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Water Ski/Wakeboard

Water Ski/Wakeboard

Water skiing was invented in the United States in 1922 and became a competitive sport in 1939 with the first national championship at Jones Beach in Long Island, N.Y. Since then it has steadily grown in popularity and evolved beyond a recreational activity. The sport was demonstrated at the Olympic Games in 1972 but has yet to be recognized as an official Olympic sport. It has been part of the Pan American Games since 1995. The sport also includes wakeboard, which was created in the late 1980s as a combination of surfing, snowboarding, skateboarding and waterskiing.

Contested by both men and women at the Pan Am Games, water skiing consists of three separate events (jump, slalom and tricks) as well as an overall event. Only men compete in a wakeboard event.

In jump, the ramp surface is covered with wax or fibreglass and must be kept wet so that the skis will slide easily. The ramp is 6.80m long and 4.3m wide. Its height falls between 1.50 and 1.80 metres. The goal is to land the longest jump possible, coming at speeds of 120 km/h.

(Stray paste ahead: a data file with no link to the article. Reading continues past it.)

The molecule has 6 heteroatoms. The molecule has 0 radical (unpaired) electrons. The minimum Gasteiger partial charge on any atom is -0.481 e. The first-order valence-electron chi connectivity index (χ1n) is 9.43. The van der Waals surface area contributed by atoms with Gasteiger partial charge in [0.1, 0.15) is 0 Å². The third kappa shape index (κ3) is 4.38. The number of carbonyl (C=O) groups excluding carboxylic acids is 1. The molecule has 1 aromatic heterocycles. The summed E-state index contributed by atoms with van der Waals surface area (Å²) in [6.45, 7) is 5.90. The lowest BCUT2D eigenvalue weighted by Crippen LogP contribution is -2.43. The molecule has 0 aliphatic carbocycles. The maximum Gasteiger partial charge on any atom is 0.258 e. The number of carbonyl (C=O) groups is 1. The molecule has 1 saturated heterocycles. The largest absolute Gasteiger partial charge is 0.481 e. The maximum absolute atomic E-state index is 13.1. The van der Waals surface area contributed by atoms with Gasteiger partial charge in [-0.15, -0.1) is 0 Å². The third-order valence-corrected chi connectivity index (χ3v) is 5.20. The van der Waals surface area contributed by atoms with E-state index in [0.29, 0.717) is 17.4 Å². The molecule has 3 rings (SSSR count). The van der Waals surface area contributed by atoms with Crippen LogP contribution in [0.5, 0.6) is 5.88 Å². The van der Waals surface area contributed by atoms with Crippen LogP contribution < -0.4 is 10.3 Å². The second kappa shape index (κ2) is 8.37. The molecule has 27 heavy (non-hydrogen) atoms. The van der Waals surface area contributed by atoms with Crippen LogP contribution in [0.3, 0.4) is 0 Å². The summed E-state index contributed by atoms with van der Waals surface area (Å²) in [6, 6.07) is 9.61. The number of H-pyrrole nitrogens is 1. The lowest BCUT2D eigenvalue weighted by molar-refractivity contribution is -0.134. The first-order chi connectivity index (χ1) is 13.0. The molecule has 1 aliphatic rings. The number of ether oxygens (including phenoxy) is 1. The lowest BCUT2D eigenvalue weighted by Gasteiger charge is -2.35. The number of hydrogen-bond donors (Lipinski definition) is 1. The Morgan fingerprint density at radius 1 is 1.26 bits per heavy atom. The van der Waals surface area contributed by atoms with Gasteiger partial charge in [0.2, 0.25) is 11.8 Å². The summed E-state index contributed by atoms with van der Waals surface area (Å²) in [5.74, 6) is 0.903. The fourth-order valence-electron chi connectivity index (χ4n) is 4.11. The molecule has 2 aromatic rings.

Slalom water skiing is performed on a mono-ski. The course consists of six turn buoys placed diagonally, with an entry gate, an exit gate, and a straight-line boat lane. The total course length is 259 metres and its width is 23 metres. Skiers score a point each time they pass a turn buoy and clear the wake of the boat.

In tricks competition, athletes are required to do two 20-second passes, during which they must execute the largest possible number of different tricks. Tricks are divided into two categories: those done on the water surface and those done on the wake. There are 69 recognized tricks and during each pass, a skier will perform 12 to 18.

In wakeboard, athletes use a boat’s wake to perform a variety of tricks. This event is about personal expression, innovation and creativity. Riders are judged in three categories – execution, intensity and composition.

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